Figure 1: Levels of project oversight.

Dashboard Reporting

All projects other than no oversight required projects are added to and tracked through a digital dashboard, with project managers required to report monthly progress on a set of pre-established metrics, including planned versus actual costs-to-date; planned versus actual schedule-to-date; achievement of projected work packages and milestones; and key project risks and issues. The PMCoE analyzes these dashboard reports and reviews them with the departmental project manager, checking for patterns of variance that could trigger more in-depth assessments or a move to a higher level of oversight. The dashboard reporting ensures regular monitoring of project health and also supports the collection of project metrics for finished projects, including cost at completion, and cost and schedule variance at completion.

Milestone Reviews

Projects considered to have medium levels of inherent risk receive additional oversight of critical milestones. An independent quality assurance consultant is assigned to the project to establish a set of significant milestones in consultation with the PMCoE and the department project manager and sponsor. At each of these checkpoints, the project manager and project sponsor meet with the independent quality assurance consultant to conduct a formal review of project management practices, deliverable progress, schedule and budget performance, project artifacts, project issues, and significant risks. Milestone review findings and any recommendations are reviewed with the project manager, project sponsor, executive sponsor, and the PMCoE. The PMCoE briefs the CTO on these quality assurance findings. The findings may include a recommendation for continuing the current level of oversight, or adjusting the level of oversight up or down.

Formal Quality Assurance

Projects assessed at the highest levels of inherent risk are required to have formal quality assurance throughout the project. An independent quality assurance consultant is assigned to the project to provide continuous review throughout the project life cycle. The quality assurance consultant works closely with the project sponsor, steering committee, and project manager, focusing on the project management processes applied, and monitoring identified risks and risk mitigation plans. The PMCoE attends Steering Committee meetings where QA reports are presented and may escalate issues if recommendations for addressing significant risks are not making progress. The goal of oversight on these projects is to ensure early identification of signs of unsatisfactory performance so that corrective action plans can be promptly developed in consultation with the executive sponsor and the CTO.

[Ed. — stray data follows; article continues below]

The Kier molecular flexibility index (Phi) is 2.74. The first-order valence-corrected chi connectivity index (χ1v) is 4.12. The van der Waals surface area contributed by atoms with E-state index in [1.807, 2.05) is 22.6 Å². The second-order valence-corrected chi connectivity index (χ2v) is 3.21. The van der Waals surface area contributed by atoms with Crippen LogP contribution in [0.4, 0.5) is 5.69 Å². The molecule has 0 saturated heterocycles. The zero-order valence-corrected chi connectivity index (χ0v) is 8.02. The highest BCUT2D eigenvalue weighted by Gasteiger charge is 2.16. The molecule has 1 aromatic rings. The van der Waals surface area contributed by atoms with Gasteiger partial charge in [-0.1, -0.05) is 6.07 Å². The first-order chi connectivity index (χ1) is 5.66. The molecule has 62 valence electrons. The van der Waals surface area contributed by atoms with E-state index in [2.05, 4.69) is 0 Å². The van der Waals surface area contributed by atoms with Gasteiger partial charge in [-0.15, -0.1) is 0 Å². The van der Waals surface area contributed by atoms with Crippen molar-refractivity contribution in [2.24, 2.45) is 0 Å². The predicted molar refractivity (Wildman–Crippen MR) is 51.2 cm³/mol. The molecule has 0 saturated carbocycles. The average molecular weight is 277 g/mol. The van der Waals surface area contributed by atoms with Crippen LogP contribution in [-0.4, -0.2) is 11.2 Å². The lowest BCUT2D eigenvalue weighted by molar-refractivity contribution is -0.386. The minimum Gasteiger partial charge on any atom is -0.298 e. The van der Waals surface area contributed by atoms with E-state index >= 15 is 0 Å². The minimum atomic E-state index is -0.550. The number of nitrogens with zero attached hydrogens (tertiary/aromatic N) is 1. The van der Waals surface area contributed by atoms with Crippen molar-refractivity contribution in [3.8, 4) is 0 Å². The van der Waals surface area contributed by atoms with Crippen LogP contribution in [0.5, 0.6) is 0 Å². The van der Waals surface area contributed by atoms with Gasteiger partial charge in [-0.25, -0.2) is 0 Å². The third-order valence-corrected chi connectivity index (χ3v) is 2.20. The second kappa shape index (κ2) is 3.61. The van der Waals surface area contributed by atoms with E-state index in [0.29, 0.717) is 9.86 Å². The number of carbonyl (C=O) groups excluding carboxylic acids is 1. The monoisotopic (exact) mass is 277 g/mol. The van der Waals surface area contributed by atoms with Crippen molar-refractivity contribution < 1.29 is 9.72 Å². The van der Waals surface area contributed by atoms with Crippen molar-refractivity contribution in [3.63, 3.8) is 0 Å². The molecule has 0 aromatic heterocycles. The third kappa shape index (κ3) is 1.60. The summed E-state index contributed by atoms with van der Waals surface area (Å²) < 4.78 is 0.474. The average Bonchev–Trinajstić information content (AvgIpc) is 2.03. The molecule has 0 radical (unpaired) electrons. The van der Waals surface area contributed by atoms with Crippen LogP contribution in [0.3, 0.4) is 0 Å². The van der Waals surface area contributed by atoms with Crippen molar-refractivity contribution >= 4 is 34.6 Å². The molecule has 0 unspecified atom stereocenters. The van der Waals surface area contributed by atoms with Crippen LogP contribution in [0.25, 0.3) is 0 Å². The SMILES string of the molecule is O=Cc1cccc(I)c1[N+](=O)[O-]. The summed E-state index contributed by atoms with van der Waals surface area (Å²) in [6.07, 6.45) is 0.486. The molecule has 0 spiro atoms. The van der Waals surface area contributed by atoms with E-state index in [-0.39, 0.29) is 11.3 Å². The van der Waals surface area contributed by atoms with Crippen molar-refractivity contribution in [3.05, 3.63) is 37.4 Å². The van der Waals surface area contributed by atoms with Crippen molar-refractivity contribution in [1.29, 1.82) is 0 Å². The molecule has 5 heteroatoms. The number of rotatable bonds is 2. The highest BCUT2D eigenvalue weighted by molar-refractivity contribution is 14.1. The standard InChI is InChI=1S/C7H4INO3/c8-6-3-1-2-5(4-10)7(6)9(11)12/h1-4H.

IT Project Risk Profiling in the City of Seattle

A key challenge for the PMCoE in implementing their strategic action framework was to gain buy-in from the local departments for the various levels of project oversight. Departments sought to maintain their autonomy, and since the formal level of oversight, in particular, is an added overhead for a project, there was considerable reluctance among some departments, who questioned the value of the oversight contribution. Although the PMCoE had a clear mandate from the CTO to deliver demonstrated improvements in the city’s IT project management, it chose to implement the proposed changes to project risk profiling and monitoring collaboratively, seeking to work cooperatively with local department staff to achieve the desired outcomes.

The collaborative risk profiling process begins at the project initiation stage. At this point PMCoE staff work with the local project manager to complete a questionnaire outlining the attributes of the various dimensions of the proposed project. Together, the PMCoE and the local project manager map the measures of the attributes on a risk spider chart (see Figure 2 for an example of a completed chart). The overall pattern of the attributes displayed on the chart helps to determine the risk profile assessment for the project, which in turn determines the project’s recommended oversight level.

The risk spider chart shown in Figure 2 is an example of a project scenario — the development of a work management system — used in training sessions. An oversight level of formal quality assurance with monthly independent project quality assurance reviews would be recommended for this project, due to its size, business, and technical complexity, span of impact, and internal and external visibility. A detailed description of this project scenario’s characteristics is presented in Appendix A, Table A1, and Table A2 contains the resulting preliminary risk identification and preventive and contingent risk planning for the project.